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Evangelical Catholics

Rome Sweet Home is the funny title of an amazing autobiography. Setting aside the awful pun, Rome Sweet Home is the story of how a rabid anti-Catholic American Presbyterian pastor and his wife eventually found their spiritual home in the Catholic church. Scott Hahn was educated at the conservative, evangelical Gordon-Conwell Theological Seminary in Massachussets. While there he and his friends signed up to a full-blooded anti-Catholic form of Protestantism.

But in his attempt to disprove the Catholic faith Scott studied a bit too much. When he read Catholic Apologetic works he found he couldn't really answer them. When he read the Apostolic Fathers the problem got worse. He was astounded to find that from the earliest times the Church was clearly Catholic. Like Newman he found there was no trace in the early church of what he would recognise as the distinguishing marks of Evangelical Protestantism.

So at great personal cost, Scott 'came home to Rome'. Before long a lot of his former classmates were coming too. Gerry Matatics, Marcus Grodi, and many others came from their positions as evangelical pastors, Bible teachers, professors and seminarians. They came into the Catholic church with great experience and gifts, and in the United States they are having a surprising impact. They have brought a new dimension into the Catholic Church: Catholic orthodoxy combined with evangelical zeal. American evangelicals have a lot of 'get up and go' and in true American evangelical style these converts got up and went to the Catholic church.

Once there they have not hesitated to accomplish great things. Scott Hahn now has an international Bible teaching ministry. Through his tapes, books and lectures he reaches thousands--helping Catholics understand the Bible better and helping Evangelicals understand Catholics better. Another convert, Jeff Cavins, works with Hahn to promote an internet Bible study service for individuals and parishes. Patrick Madrid publishes a modern, relevant magazine of Catholic Apologetics and Evangelism called Envoy. Tim Rylands edits This Rock magazine--a glossy, expertly-designed journal of Catholic apologetics. In a country where Protestant groups are virulently anti-Catholic these publications help defend and explain the Catholic position.

To provide support for the new wave of converts, Marcus Grodi has established the Coming Home Network-- an organisation, which like the St Barnabas Society in this country, offers pastoral and financial help to others on the Path to Rome. The Coming Home Network helps converts who have sacrificed their livelihood to find jobs. It organises retreats, publishes a quarterly journal of apologetics and puts enquirers in contact with other converts who have already made the difficult journey from evangelicalism to the fullness of the Catholic faith.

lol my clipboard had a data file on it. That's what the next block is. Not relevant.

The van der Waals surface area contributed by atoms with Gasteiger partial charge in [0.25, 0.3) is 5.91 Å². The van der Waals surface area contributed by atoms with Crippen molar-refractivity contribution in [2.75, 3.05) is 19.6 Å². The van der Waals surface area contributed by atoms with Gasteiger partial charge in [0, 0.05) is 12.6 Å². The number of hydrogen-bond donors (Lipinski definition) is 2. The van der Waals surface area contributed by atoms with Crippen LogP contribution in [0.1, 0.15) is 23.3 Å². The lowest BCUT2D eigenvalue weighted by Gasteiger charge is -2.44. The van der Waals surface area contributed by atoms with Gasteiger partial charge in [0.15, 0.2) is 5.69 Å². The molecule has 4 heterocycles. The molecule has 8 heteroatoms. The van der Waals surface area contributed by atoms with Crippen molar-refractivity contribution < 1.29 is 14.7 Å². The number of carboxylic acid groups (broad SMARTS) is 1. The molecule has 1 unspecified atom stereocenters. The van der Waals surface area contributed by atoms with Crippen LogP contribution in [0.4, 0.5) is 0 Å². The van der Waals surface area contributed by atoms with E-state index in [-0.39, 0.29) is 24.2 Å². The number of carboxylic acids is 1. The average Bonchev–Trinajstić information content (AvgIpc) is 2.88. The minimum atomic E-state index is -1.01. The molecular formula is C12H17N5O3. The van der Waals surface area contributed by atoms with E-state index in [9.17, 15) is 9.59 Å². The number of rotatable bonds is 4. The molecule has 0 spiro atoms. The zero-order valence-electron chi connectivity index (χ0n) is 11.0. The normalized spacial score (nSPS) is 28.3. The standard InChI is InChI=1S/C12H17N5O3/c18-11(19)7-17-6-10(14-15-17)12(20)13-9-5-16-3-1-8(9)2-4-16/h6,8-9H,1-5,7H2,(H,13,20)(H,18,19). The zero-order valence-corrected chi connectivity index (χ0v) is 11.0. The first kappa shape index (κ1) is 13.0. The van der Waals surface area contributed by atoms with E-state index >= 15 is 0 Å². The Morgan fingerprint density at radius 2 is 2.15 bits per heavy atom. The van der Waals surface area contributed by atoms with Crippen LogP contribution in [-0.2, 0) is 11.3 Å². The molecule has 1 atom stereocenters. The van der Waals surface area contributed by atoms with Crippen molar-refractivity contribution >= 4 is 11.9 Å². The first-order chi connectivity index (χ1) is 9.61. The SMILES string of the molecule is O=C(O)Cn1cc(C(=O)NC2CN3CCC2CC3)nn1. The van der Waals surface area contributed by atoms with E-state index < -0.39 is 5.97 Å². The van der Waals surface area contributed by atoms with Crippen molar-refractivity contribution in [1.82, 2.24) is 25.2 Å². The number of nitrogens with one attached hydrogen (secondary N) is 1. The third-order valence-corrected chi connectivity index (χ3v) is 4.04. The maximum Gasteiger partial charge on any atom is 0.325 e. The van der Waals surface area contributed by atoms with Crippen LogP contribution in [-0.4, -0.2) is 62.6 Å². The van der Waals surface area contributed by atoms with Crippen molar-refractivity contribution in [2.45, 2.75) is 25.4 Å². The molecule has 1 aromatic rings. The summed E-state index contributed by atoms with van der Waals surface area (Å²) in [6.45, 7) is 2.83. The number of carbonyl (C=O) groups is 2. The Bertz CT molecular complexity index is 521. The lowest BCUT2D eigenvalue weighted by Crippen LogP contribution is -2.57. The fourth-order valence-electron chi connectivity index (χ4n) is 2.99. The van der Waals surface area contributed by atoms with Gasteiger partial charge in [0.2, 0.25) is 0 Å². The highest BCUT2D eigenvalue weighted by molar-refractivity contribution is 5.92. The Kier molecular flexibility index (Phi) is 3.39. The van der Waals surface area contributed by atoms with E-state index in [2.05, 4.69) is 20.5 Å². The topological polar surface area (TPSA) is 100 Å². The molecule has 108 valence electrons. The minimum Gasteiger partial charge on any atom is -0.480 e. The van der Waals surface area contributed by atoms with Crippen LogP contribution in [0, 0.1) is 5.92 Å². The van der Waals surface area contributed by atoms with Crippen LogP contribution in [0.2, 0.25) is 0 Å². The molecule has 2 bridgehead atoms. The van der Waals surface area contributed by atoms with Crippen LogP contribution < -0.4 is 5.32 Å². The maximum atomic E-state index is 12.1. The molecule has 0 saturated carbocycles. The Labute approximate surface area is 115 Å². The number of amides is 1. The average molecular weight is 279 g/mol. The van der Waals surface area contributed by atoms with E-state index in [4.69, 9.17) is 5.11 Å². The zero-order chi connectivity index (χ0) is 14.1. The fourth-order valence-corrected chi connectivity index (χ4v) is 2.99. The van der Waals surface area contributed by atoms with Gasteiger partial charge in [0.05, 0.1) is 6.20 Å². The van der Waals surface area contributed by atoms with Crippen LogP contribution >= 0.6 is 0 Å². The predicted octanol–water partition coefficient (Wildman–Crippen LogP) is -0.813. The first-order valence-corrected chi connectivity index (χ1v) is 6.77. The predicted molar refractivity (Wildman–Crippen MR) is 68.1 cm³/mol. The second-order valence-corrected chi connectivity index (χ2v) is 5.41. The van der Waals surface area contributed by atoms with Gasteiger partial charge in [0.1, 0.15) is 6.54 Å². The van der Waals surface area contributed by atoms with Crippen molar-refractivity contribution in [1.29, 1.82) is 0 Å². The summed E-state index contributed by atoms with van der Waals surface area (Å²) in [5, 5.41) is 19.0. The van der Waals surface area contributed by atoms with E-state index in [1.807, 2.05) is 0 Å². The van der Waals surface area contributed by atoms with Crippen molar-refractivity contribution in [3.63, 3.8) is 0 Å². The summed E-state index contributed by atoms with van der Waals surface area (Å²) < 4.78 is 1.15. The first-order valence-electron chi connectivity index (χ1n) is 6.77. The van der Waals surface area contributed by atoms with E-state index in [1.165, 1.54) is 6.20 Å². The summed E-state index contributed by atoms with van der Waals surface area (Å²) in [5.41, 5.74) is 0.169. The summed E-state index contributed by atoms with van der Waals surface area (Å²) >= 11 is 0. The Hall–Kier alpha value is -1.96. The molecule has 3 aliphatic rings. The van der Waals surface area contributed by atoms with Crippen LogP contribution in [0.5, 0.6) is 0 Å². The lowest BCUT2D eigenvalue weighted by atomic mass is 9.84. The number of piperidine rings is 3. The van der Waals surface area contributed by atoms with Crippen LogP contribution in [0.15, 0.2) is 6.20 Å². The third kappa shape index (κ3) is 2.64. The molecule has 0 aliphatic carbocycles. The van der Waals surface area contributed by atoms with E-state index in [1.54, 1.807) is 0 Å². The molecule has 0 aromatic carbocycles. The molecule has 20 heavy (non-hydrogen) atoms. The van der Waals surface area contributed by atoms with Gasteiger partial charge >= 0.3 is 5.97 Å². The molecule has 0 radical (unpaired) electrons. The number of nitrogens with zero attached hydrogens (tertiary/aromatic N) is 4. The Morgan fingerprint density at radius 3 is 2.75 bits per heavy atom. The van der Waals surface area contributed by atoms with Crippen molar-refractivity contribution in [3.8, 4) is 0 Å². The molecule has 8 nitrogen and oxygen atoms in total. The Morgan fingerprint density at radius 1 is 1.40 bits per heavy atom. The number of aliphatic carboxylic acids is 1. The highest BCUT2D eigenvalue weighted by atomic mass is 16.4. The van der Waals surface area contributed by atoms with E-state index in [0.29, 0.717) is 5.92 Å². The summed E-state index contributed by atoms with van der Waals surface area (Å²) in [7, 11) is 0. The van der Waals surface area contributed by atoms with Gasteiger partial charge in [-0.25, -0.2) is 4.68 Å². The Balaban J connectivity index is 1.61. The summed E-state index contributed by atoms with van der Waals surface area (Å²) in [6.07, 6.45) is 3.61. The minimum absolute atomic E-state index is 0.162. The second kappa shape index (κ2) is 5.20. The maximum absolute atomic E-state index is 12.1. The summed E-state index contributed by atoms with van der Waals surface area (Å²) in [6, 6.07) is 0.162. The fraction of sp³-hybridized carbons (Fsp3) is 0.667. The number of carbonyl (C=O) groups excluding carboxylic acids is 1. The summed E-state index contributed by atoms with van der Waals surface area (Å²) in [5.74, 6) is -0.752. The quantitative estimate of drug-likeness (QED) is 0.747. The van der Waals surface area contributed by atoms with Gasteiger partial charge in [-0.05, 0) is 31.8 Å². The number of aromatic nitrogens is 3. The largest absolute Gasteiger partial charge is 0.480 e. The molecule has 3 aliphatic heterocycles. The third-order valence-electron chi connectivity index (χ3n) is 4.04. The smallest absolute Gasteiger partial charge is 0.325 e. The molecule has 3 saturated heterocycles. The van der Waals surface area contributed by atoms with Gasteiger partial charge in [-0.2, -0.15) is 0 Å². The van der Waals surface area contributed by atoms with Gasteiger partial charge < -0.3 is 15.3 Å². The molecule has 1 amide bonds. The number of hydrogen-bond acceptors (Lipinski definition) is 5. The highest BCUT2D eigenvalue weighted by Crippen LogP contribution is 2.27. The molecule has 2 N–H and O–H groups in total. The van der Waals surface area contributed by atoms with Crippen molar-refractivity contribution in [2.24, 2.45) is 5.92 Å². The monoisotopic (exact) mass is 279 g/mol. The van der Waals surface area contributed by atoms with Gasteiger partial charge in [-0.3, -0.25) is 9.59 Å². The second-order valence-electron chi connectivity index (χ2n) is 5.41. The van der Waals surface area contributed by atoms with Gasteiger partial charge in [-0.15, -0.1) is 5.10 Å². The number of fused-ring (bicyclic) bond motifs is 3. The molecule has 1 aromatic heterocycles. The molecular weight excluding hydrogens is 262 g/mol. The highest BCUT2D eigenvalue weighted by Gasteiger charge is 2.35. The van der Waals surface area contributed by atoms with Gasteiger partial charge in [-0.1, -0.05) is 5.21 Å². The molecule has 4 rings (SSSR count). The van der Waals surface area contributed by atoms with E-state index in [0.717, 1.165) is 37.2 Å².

This wave of evangelical converts in the USA have been welcomed into the church with some bewilderment. Liberal Catholics are inclined to distrust them because they consider the converts fundamentalist. At the same time traditionalist Catholics are suspicious of the former evangelicals' innate Protestantism. They fit most happily with the charismatic Catholics, but they too are wary because the evangelical converts aren't especially keen on the Protestant-type worship which charismatic Catholics like. Marcus Grodi explains why: 'When I was a Protestant minister I spent all my time coming up with new forms of worship which would satisfy my "customers." I don't want that anymore. Now that I'm a Catholic I don't want a Catholic form of Protestantism, I want the tried and true rites and forms of Catholic worship.'

This makes the new convert sound like a Catholic fogey or even a Tridentine Mass groupie. But they don't fit into that pigeon-hole either. Its true, that the convert from Evangelicalism doesn't want the groovy worship of Father Folkmass and Sister Sandals, but neither does he want smells, bells and Gregorian chant all the time. He never knew the pre-Vatican II church so he doesn't hearken after some Catholic golden age of the 1950s. Neither has he ever been a poncey Anglo-Catholic who pines for the smoke and lace he has given up in becoming a Catholic. The convert from evangelicalism simply wants the timeless Mass expressed in a reverent, yet modern idiom. He also wants the orthodox, apostolic faith taught in a modern, relevant and dynamic style. In other words, he just wants to be Catholic.